The captain of industry who says the UK needs to be more like Asia

 
Allister Heath
FROM the CBI’s offices on the second floor of the Centre Point tower, you get a great view of the construction site that will eventually become the Tottenham Court Road Crossrail station. It is fitting that the CBI, which was one of the railway’s biggest supporters, is so close to the action, and a reminder that the business lobby has real clout. Indeed, as the government desperately searches for policies to boost growth, its ideas and opinions are in demand more than ever before.

Sir Roger Carr, the organisation’s president and one of Britain’s most respected captains of industry, strikes a contrast to its airy, modernised offices. Dressed in a sombre navy suit, a sober tie and a white shirt with gold cufflinks, he seems more suited to the panelled boardrooms of yore; his stylish rimless glasses offer the only hint of modernity. Despite the old-school impression, however, Carr is clear that times have changed.

Although he accepts that “the economy is challenging” and the “Eurozone is intensifying the difficulties”, he says the real problem is that the “balance of power in the world has shifted” from west to east.

“The UK and Europe are coming to the end of a very long period where there was a sense of entitlement. We had wealth, we had an ever-increasing standard of living, and we expected the standard of our children’s lives to be better than our own. That’s the experience of my, very fortunate, generation.”

“We looked to other parts of the world, where people didn’t earn very much but saved a lot, and saw their savings as fuel for our debt. Now suddenly that’s stopped, the brake’s gone on. Just because you were born in a certain part of the world does not entitle you to a certain standard of living.”

To survive in the new world, Britain, Europe and the US must “adopt the principles of the emerging economies,” says Carr. “You learn, you apply yourself, you work hard, and you earn”. He cautions the transformation will be “very painful” and “very socially disturbing”, pointing to the groundswell of protest in Greece and Italy as a portent of things to come.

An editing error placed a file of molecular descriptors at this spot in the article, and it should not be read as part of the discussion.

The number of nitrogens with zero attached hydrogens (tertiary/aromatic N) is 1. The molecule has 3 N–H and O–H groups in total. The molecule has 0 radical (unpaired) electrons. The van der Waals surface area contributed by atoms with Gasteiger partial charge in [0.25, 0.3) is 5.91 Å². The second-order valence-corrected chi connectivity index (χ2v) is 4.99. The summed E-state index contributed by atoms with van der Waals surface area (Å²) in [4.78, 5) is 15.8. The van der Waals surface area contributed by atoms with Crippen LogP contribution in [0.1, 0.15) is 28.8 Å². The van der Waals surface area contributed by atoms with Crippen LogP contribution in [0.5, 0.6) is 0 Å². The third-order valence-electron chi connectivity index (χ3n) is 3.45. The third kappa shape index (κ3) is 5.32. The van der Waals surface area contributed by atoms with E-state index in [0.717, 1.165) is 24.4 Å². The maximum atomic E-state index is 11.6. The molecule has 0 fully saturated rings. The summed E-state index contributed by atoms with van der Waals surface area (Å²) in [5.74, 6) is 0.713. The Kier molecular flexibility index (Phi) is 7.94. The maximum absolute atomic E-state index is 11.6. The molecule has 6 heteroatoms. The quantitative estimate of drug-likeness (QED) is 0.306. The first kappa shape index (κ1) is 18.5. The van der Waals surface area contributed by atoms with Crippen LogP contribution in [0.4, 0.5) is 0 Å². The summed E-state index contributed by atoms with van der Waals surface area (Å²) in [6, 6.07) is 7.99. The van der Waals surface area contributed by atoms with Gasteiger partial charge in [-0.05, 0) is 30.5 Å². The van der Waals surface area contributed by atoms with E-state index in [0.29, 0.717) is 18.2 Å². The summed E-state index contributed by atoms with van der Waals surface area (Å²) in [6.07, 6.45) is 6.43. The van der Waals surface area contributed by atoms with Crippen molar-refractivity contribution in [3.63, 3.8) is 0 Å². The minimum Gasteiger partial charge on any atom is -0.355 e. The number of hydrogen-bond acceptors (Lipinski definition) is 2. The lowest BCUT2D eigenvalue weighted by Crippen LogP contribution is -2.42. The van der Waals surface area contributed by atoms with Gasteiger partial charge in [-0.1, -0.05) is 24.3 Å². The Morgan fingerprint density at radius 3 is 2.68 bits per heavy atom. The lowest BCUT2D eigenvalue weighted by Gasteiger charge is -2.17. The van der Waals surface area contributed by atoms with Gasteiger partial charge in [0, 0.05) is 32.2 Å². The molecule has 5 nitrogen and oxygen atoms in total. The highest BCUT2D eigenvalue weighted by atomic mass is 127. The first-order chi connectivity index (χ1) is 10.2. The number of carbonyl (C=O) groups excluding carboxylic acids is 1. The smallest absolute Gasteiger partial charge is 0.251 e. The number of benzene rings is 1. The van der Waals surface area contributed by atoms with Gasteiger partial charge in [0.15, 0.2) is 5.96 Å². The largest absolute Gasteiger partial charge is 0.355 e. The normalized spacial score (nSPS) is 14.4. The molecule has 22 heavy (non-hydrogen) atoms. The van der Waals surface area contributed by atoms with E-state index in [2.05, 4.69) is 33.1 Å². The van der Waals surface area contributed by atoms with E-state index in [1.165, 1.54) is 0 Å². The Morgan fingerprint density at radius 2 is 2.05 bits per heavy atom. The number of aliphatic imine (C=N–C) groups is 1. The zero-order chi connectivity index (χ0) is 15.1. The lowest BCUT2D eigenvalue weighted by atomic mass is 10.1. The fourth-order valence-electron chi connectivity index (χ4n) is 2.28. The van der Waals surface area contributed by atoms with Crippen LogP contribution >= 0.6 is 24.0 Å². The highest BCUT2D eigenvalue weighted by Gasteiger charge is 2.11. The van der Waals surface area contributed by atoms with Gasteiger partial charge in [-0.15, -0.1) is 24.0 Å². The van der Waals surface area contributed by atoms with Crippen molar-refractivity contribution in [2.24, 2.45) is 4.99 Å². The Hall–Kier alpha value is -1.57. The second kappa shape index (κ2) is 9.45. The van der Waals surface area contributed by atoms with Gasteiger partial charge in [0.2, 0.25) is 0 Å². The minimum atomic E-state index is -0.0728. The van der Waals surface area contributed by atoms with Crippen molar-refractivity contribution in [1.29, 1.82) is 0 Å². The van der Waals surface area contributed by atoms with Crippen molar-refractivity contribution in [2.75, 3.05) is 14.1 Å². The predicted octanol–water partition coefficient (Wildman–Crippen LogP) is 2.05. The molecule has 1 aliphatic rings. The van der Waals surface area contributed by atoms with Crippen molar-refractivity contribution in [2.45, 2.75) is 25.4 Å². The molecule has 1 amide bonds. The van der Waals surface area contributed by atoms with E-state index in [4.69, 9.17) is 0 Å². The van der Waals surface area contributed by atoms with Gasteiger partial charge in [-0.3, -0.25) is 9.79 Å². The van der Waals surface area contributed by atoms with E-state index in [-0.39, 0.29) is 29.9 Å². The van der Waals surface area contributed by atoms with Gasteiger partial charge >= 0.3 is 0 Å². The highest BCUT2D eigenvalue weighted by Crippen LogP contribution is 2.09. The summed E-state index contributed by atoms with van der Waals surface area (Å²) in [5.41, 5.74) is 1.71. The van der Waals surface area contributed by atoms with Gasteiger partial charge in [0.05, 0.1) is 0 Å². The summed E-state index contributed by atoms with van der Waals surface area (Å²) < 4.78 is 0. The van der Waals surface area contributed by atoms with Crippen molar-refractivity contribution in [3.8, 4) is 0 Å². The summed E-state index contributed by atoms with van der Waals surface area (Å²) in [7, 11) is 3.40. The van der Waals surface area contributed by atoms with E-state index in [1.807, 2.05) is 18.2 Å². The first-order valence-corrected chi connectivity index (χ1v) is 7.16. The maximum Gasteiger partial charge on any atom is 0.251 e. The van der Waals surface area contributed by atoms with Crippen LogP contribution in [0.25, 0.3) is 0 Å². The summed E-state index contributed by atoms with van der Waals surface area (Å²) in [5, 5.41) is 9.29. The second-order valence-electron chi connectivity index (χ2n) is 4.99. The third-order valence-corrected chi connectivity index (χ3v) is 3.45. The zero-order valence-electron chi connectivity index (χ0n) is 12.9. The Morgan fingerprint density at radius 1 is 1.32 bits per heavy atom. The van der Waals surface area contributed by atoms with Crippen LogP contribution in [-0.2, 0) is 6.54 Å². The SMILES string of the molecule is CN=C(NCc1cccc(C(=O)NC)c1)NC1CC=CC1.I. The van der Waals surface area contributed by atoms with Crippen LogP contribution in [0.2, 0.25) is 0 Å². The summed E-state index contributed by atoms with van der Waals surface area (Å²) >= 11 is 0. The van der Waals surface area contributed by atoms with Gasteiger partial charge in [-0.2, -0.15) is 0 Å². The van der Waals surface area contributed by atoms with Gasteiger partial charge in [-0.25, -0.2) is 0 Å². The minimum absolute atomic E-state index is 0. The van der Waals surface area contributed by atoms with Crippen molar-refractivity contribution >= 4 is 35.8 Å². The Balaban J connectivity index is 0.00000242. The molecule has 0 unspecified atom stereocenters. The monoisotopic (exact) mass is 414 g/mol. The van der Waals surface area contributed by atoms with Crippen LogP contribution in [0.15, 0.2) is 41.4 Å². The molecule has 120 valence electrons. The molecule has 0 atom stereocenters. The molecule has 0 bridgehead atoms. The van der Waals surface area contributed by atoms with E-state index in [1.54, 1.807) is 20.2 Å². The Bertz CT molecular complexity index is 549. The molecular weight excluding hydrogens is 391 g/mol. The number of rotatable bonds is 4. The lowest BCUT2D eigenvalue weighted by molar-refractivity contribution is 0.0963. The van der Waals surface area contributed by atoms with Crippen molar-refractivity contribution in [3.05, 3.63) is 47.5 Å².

Although Carr says the outlook for domestically-focused companies will be “challenging” for the foreseeable future, he is not all doom and gloom. He reels off a list of large companies, including Burberry, Jaguar Land Rover, and Rolls Royce, as well as Cambridge-based tech firms such as Autonomy and Arm, who are “performing well”.

These companies all share “a real competitive edge” and – crucially – “distribution into high-growth, emerging” markets, says Carr. Smaller businesses who also try to “harvest new markets”, such as Tyrells crisps and Nichols, the maker of Vimto drinks, are also posting record profits and building strong balance sheets, he says.

“The difficulty is converting the balance sheet strength into the next round of investment, which is about confidence and certainty. That is the thing that hinders the positive companies. It sits like a blanket over the entire economy.”

For Carr, this is where the government needs to do more. He offers warm praise for the coalition’s actions thus far, citing corporation tax cuts, apprenticeships and – most importantly – the deficit reduction plan as important achievements. Yet he says the government still isn’t doing enough to boost growth and cut red tape.

“There is a recognition at the highest level of government that regulation must be reduced. The direction of travel is right but the pace is not adequate,” he says.

He calls on the chancellor to “liberate cash” from the current budget by involving the private sector more fully in the delivery of public services, and to spend the proceeds on “shovel-ready road projects”, “toll roads” and “boosting the housing market”. “Roads and housing are the two things that can impact employment most rapidly,” he says.